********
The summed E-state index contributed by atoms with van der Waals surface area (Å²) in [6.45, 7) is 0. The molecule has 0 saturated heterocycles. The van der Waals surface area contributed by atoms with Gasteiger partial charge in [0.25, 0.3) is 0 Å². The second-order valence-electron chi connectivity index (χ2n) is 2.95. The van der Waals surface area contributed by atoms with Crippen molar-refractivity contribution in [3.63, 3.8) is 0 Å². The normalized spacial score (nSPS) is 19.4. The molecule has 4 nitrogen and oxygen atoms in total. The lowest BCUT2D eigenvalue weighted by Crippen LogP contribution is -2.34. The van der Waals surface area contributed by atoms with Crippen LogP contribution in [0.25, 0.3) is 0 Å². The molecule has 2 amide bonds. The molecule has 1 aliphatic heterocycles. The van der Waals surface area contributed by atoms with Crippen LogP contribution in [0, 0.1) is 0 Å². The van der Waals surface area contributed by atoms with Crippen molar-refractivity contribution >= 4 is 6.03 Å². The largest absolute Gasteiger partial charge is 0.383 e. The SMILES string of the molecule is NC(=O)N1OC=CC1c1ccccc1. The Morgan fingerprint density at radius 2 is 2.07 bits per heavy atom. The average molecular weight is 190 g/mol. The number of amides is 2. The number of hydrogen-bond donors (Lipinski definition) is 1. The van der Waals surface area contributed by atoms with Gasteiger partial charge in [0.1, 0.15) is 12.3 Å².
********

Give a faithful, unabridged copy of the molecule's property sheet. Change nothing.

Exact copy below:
The summed E-state index contributed by atoms with van der Waals surface area (Å²) in [6.45, 7) is 0. The molecule has 0 saturated heterocycles. The van der Waals surface area contributed by atoms with Gasteiger partial charge in [0.25, 0.3) is 0 Å². The second-order valence-electron chi connectivity index (χ2n) is 2.95. The van der Waals surface area contributed by atoms with Crippen molar-refractivity contribution in [3.63, 3.8) is 0 Å². The normalized spacial score (nSPS) is 19.4. The molecule has 4 nitrogen and oxygen atoms in total. The lowest BCUT2D eigenvalue weighted by Crippen LogP contribution is -2.34. The van der Waals surface area contributed by atoms with Crippen LogP contribution in [0.25, 0.3) is 0 Å². The molecule has 2 amide bonds. The molecule has 1 aliphatic heterocycles. The van der Waals surface area contributed by atoms with Crippen LogP contribution in [0, 0.1) is 0 Å². The van der Waals surface area contributed by atoms with Crippen molar-refractivity contribution >= 4 is 6.03 Å². The largest absolute Gasteiger partial charge is 0.383 e. The SMILES string of the molecule is NC(=O)N1OC=CC1c1ccccc1. The Morgan fingerprint density at radius 2 is 2.07 bits per heavy atom. The average molecular weight is 190 g/mol. The number of amides is 2. The number of hydrogen-bond donors (Lipinski definition) is 1. The van der Waals surface area contributed by atoms with Gasteiger partial charge in [0.1, 0.15) is 12.3 Å².